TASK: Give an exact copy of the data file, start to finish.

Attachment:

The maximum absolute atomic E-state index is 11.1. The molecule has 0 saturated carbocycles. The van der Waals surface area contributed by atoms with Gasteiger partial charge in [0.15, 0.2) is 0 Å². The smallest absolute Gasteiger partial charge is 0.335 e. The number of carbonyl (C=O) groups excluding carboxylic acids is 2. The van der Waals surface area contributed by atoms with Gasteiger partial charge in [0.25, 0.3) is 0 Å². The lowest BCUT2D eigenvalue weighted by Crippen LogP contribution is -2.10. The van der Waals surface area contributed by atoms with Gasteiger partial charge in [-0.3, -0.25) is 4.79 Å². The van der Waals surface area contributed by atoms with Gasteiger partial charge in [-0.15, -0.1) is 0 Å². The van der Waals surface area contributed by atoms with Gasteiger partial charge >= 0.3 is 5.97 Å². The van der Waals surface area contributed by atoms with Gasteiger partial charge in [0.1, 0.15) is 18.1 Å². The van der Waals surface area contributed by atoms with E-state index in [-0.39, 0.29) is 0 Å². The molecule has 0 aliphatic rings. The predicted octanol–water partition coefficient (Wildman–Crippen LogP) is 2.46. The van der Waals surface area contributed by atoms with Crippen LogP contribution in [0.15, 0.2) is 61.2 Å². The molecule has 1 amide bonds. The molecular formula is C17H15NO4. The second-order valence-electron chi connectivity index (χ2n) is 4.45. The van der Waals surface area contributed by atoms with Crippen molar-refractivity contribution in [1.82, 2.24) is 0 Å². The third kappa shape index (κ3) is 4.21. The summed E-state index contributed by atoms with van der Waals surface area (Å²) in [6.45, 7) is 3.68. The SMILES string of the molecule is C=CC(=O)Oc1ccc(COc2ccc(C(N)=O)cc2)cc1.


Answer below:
The maximum absolute atomic E-state index is 11.1. The molecule has 0 saturated carbocycles. The van der Waals surface area contributed by atoms with Gasteiger partial charge in [0.15, 0.2) is 0 Å². The smallest absolute Gasteiger partial charge is 0.335 e. The number of carbonyl (C=O) groups excluding carboxylic acids is 2. The van der Waals surface area contributed by atoms with Gasteiger partial charge in [0.25, 0.3) is 0 Å². The lowest BCUT2D eigenvalue weighted by Crippen LogP contribution is -2.10. The van der Waals surface area contributed by atoms with Gasteiger partial charge in [-0.3, -0.25) is 4.79 Å². The van der Waals surface area contributed by atoms with Gasteiger partial charge in [-0.15, -0.1) is 0 Å². The van der Waals surface area contributed by atoms with Gasteiger partial charge >= 0.3 is 5.97 Å². The van der Waals surface area contributed by atoms with Gasteiger partial charge in [0.1, 0.15) is 18.1 Å². The van der Waals surface area contributed by atoms with E-state index in [-0.39, 0.29) is 0 Å². The molecule has 0 aliphatic rings. The predicted octanol–water partition coefficient (Wildman–Crippen LogP) is 2.46. The van der Waals surface area contributed by atoms with Crippen LogP contribution in [0.15, 0.2) is 61.2 Å². The molecule has 1 amide bonds. The molecular formula is C17H15NO4. The second-order valence-electron chi connectivity index (χ2n) is 4.45. The van der Waals surface area contributed by atoms with Crippen molar-refractivity contribution in [1.82, 2.24) is 0 Å². The third kappa shape index (κ3) is 4.21. The summed E-state index contributed by atoms with van der Waals surface area (Å²) in [6.45, 7) is 3.68. The SMILES string of the molecule is C=CC(=O)Oc1ccc(COc2ccc(C(N)=O)cc2)cc1.